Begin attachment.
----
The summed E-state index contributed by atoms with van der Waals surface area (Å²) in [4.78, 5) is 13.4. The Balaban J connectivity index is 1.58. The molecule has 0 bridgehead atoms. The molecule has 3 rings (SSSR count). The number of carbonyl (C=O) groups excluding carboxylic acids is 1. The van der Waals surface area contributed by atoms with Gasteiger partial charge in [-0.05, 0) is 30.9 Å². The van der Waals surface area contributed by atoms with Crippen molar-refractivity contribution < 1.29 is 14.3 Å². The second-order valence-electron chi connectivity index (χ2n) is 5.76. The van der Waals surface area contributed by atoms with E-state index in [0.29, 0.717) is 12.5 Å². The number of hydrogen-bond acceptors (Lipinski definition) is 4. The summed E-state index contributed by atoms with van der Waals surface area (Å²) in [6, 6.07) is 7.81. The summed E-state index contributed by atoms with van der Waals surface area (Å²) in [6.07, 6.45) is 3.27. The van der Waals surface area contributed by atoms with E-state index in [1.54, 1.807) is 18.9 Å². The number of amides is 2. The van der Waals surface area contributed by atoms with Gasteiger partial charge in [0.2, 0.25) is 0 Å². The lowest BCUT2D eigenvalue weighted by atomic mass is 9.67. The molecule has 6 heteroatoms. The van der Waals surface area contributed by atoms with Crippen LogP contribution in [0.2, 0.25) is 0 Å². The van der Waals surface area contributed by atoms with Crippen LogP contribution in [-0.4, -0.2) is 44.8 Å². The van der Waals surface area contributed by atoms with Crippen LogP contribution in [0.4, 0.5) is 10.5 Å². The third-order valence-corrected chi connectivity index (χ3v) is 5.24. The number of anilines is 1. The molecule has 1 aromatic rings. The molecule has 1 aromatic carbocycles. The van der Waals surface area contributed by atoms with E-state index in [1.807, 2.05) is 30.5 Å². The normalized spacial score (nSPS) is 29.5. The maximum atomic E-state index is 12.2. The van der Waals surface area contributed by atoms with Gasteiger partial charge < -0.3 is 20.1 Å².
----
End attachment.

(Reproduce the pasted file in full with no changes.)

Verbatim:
The summed E-state index contributed by atoms with van der Waals surface area (Å²) in [4.78, 5) is 13.4. The Balaban J connectivity index is 1.58. The molecule has 0 bridgehead atoms. The molecule has 3 rings (SSSR count). The number of carbonyl (C=O) groups excluding carboxylic acids is 1. The van der Waals surface area contributed by atoms with Gasteiger partial charge in [-0.05, 0) is 30.9 Å². The van der Waals surface area contributed by atoms with Crippen molar-refractivity contribution < 1.29 is 14.3 Å². The second-order valence-electron chi connectivity index (χ2n) is 5.76. The van der Waals surface area contributed by atoms with E-state index in [0.29, 0.717) is 12.5 Å². The number of hydrogen-bond acceptors (Lipinski definition) is 4. The summed E-state index contributed by atoms with van der Waals surface area (Å²) in [6, 6.07) is 7.81. The summed E-state index contributed by atoms with van der Waals surface area (Å²) in [6.07, 6.45) is 3.27. The van der Waals surface area contributed by atoms with E-state index in [1.54, 1.807) is 18.9 Å². The number of amides is 2. The van der Waals surface area contributed by atoms with Gasteiger partial charge in [0.2, 0.25) is 0 Å². The lowest BCUT2D eigenvalue weighted by atomic mass is 9.67. The molecule has 6 heteroatoms. The van der Waals surface area contributed by atoms with Crippen LogP contribution in [0.2, 0.25) is 0 Å². The van der Waals surface area contributed by atoms with Crippen LogP contribution in [-0.4, -0.2) is 44.8 Å². The van der Waals surface area contributed by atoms with Crippen LogP contribution in [0.4, 0.5) is 10.5 Å². The third-order valence-corrected chi connectivity index (χ3v) is 5.24. The number of anilines is 1. The molecule has 1 aromatic rings. The molecule has 1 aromatic carbocycles. The van der Waals surface area contributed by atoms with E-state index in [1.807, 2.05) is 30.5 Å². The normalized spacial score (nSPS) is 29.5. The maximum atomic E-state index is 12.2. The van der Waals surface area contributed by atoms with Gasteiger partial charge < -0.3 is 20.1 Å².